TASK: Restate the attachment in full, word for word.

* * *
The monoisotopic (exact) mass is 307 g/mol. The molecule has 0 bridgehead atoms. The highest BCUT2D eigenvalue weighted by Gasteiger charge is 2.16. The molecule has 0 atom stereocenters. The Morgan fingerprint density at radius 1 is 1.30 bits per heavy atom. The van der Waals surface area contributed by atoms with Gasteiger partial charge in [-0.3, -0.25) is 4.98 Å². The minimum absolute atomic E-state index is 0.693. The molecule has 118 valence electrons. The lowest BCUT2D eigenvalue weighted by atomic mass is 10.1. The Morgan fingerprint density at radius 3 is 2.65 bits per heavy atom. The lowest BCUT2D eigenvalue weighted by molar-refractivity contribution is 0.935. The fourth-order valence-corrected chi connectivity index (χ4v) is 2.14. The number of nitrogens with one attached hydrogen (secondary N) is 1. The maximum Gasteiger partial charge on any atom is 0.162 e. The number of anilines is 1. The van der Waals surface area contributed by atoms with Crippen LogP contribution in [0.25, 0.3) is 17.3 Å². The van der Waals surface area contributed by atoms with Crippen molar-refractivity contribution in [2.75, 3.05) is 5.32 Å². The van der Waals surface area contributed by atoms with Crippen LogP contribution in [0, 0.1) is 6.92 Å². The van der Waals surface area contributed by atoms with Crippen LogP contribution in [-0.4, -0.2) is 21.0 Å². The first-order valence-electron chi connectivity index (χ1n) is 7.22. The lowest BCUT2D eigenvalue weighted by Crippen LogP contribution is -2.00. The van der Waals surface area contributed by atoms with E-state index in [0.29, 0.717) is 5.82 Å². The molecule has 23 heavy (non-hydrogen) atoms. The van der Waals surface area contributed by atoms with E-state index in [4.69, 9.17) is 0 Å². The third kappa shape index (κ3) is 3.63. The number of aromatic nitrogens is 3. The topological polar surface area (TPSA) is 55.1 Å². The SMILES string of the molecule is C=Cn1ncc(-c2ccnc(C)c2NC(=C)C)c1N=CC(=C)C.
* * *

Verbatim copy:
The monoisotopic (exact) mass is 307 g/mol. The molecule has 0 bridgehead atoms. The highest BCUT2D eigenvalue weighted by Gasteiger charge is 2.16. The molecule has 0 atom stereocenters. The Morgan fingerprint density at radius 1 is 1.30 bits per heavy atom. The van der Waals surface area contributed by atoms with Gasteiger partial charge in [-0.3, -0.25) is 4.98 Å². The minimum absolute atomic E-state index is 0.693. The molecule has 118 valence electrons. The lowest BCUT2D eigenvalue weighted by atomic mass is 10.1. The Morgan fingerprint density at radius 3 is 2.65 bits per heavy atom. The lowest BCUT2D eigenvalue weighted by molar-refractivity contribution is 0.935. The fourth-order valence-corrected chi connectivity index (χ4v) is 2.14. The number of nitrogens with one attached hydrogen (secondary N) is 1. The maximum Gasteiger partial charge on any atom is 0.162 e. The number of anilines is 1. The van der Waals surface area contributed by atoms with Crippen LogP contribution in [0.25, 0.3) is 17.3 Å². The van der Waals surface area contributed by atoms with Crippen molar-refractivity contribution in [2.75, 3.05) is 5.32 Å². The van der Waals surface area contributed by atoms with Crippen LogP contribution in [0, 0.1) is 6.92 Å². The van der Waals surface area contributed by atoms with Crippen LogP contribution in [-0.4, -0.2) is 21.0 Å². The first-order valence-electron chi connectivity index (χ1n) is 7.22. The lowest BCUT2D eigenvalue weighted by Crippen LogP contribution is -2.00. The van der Waals surface area contributed by atoms with E-state index in [0.29, 0.717) is 5.82 Å². The molecule has 23 heavy (non-hydrogen) atoms. The van der Waals surface area contributed by atoms with E-state index in [4.69, 9.17) is 0 Å². The third kappa shape index (κ3) is 3.63. The number of aromatic nitrogens is 3. The topological polar surface area (TPSA) is 55.1 Å². The SMILES string of the molecule is C=Cn1ncc(-c2ccnc(C)c2NC(=C)C)c1N=CC(=C)C.